The outbreak of violence in Central African Republic (CAR) has forced hundreds of thousands of people to flee their homeland. More than 100,000 of them have sought safety in Cameroon. CARE provides them with access to water and sanitation, as well as psychosocial support. Camille Bargain, emergency officer for CARE France, bears witness to this situation.
What is the scope of the humanitarian emergency?
Today, approximately 120,000 Central Africans have found refuge in Cameroon.
About 15,000 refugees arrive every month. These numbers are significantly high and indicate the instability in CAR. They also demonstrate the extent of the emergency action required to help these people.
15,000 refugees, this is equivalent to the population of a Cameroonian provincial town. The humanitarian situation of refugees today is tragic. Every month, their needs are increasing against a background of general indifference. Our teams are concerned because lack of funding limits our response capacity. This is why it is crucial that both the international community and the public act fast.
What is the situation of Central African refugees in Cameroon today?
Most of the refugees lost everything when they fled. They need emergency assistance urgently. Families often do not have access to drinking water. Many do not have food. In the various refugee camps, many children have already died of malnutrition. It is traumatizing for parents to see their children die of hunger without being able to save them.
CARE was the first NGO to provide help to the 1,600 refugees of the informal Kette camp. Our teams have distributed food (rice, beans, sugar, vegetable oil, salt), soap, buckets, kettles and mattresses.
Refugees also need shelters and medical care. Today, many are still sleeping on the floor and do not have access to latrines. The instability of their living conditions makes refugees very vulnerable to disease. This is the reason that CARE runs programs focusing on access to water and sanitation in the refugee camp of Timangolo, home to 4,500 refugees, a number that will increase to 10,000 by the end of August.
We fix wells and we build boreholes, latrines and showers. We also remind children of basic hygiene rules – how to wash hands – and women of the importance of using clean water for cooking.
How do refugees cope with this situation?
The refugees are traumatized by the violence they've witnessed and the conditions of their forced exile. They are also concerned for the members of their families that remain in CAR or that got lost during the months of the walk. Many refugees have difficulties sleeping; they wake from violent nightmares and have lost faith in the future.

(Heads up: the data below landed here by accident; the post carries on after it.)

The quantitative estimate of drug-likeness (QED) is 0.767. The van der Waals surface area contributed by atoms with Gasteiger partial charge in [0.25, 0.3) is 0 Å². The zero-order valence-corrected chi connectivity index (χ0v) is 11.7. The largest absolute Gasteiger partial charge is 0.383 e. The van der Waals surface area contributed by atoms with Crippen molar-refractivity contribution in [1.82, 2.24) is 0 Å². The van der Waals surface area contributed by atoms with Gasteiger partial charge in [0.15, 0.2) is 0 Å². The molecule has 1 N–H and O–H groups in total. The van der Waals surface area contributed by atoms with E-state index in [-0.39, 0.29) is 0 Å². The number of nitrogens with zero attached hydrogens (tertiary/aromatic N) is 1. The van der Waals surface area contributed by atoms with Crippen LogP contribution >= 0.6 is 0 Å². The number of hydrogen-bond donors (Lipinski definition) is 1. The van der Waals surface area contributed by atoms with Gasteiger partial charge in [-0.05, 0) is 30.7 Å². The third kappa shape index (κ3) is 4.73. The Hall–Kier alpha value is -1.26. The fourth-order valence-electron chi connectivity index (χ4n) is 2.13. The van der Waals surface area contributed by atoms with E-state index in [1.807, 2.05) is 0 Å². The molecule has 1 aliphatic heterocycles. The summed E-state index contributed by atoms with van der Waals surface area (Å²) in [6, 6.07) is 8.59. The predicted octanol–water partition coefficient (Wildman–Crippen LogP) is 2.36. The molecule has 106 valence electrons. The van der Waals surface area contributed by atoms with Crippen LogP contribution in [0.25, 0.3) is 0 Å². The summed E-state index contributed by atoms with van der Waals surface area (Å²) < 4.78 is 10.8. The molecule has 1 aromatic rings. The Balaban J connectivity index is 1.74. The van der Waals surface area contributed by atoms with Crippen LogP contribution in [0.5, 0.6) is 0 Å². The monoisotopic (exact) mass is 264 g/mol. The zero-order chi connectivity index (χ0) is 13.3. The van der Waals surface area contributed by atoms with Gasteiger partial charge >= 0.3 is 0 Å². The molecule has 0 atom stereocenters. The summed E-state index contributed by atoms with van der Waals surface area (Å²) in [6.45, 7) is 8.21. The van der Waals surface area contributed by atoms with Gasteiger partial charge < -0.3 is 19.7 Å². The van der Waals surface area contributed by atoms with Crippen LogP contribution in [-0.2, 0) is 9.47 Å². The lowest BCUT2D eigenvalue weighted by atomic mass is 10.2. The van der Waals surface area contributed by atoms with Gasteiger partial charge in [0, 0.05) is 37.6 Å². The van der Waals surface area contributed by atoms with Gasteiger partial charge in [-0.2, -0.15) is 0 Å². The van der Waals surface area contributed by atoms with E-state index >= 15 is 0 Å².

The situation is especially difficult for children that have been separated from their families. Our teams met young orphans who refused to eat and continually demanded to see their parents.
Men find it hard to accept that they are no longer able to meet the needs of their families. Forced inactivity and loss of their livestock are the cause of severe depression. Women undertake daily tasks (doing the laundry, cooking, taking care of children) but they suffer from significant traumas as well. One of them told us that she lost her 7 children during her flight. Some of these women saw their husbands or children being killed. They isolate themselves and cry.
These people have lived through traumatic events and there is an urgent need to help them so that they can regain some sense of stability despite the insecurity of their living conditions.
Thanks to funding from UNHCR, CARE has implemented psychosocial support projects in the refugee camps of Lolo, Mbile and Timangolo, that currently host around 23,500 refugees.
How does the host community react?
The situation for the host community is also difficult because the resources are very scarce and the influx of refugees put them under pressure. To reduce the tensions between the host community and the refugees, CARE works in Cameroonian villages around the refugee camps. Our team carries water and sanitation programs out. We also will help the host community and the refugees to develop income-generating activities.
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